When I first qualified...

As technology progresses, what tools will stand the test of time?

Holding hands

As a child, as a teen and even as a young adult, a prominent memory is one of my elders and their frequent use of the phase ‘when I was a child…’ In fact, it is still flung into conversations during my visits home.

It is funny because as I have grown older, progressed through education and working life, witnessing changing attitudes and advancements to technology, I have heard these words come out of my own mouth too.

Of course, each sector will have its own milestone moments. For mobile phone technology, these defining moments will no doubt be the birth of internet access on the go, as well as messaging tools such as WhatsApp, while journalism has gone from typewriters to 24-hour news via social media platforms such as Twitter.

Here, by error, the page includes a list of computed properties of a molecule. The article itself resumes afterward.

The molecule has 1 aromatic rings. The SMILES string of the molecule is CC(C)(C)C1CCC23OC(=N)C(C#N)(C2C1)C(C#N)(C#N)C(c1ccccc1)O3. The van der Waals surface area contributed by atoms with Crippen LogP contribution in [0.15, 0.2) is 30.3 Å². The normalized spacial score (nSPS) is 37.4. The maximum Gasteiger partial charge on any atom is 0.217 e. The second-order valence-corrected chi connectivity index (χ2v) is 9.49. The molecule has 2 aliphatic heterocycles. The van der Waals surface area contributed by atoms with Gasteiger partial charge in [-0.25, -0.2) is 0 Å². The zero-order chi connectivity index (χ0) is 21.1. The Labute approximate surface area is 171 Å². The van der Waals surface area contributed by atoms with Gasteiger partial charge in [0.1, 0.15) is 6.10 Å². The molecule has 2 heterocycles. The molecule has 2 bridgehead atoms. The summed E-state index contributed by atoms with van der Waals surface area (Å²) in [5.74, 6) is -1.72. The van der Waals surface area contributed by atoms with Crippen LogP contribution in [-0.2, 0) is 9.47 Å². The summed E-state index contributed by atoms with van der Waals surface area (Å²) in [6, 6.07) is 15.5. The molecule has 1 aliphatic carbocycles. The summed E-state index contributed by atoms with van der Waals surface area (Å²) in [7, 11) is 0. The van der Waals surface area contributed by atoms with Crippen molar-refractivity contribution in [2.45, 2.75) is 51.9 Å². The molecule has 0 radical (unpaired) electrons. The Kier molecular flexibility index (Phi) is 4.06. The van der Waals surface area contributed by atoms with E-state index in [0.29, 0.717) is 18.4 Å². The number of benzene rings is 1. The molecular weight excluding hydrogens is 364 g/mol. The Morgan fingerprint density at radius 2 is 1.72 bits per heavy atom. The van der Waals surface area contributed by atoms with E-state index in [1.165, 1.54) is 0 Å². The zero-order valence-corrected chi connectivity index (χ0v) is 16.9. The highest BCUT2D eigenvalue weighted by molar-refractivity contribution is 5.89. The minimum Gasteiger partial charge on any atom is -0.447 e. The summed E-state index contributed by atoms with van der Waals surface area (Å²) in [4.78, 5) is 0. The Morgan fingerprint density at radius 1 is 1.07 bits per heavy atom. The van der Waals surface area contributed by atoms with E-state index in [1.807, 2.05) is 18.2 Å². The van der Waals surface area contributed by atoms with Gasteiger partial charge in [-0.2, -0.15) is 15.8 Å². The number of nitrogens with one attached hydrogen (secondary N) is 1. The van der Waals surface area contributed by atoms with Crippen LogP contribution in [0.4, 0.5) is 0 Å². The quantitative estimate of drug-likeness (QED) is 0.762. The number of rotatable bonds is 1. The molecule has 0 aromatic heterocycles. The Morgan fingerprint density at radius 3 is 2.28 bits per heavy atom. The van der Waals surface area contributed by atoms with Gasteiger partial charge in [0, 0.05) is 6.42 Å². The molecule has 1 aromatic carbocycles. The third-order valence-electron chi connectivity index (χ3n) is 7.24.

For optometry, the evolution of new technology has been vast, and for those who first qualified a decade or two ago, tools such as optical coherence tomography, retinal photography and the auto-refractor would have either been in their infancy for not developed yet – they certainly wouldn’t have been sat in the testing room.

In my experiences, what I have learned is that just because something new, shiny and, perhaps, time-saving comes along, it doesn’t necessarily mean that the original tool is not relevant – in some cases it can even remain superior when used for the right job.

For this reason, I highlight a piece recently written by Dr Peter Frampton on why the “humble” retinoscope is a tool that he cannot live without in practice and how retinoscopy is still a vital clinical skill for optometrists to master.  

If you would like to share with us what tool you could not live without in practice and why, please get in touch by email.  

On a related note, OT’s March edition, which will land through letterboxes on 2 March, is dedicated to the theme of OCT. We have already begun sharing the content on our website, so for those who can’t wait for the postman, click here.  

Image credit: Pixabay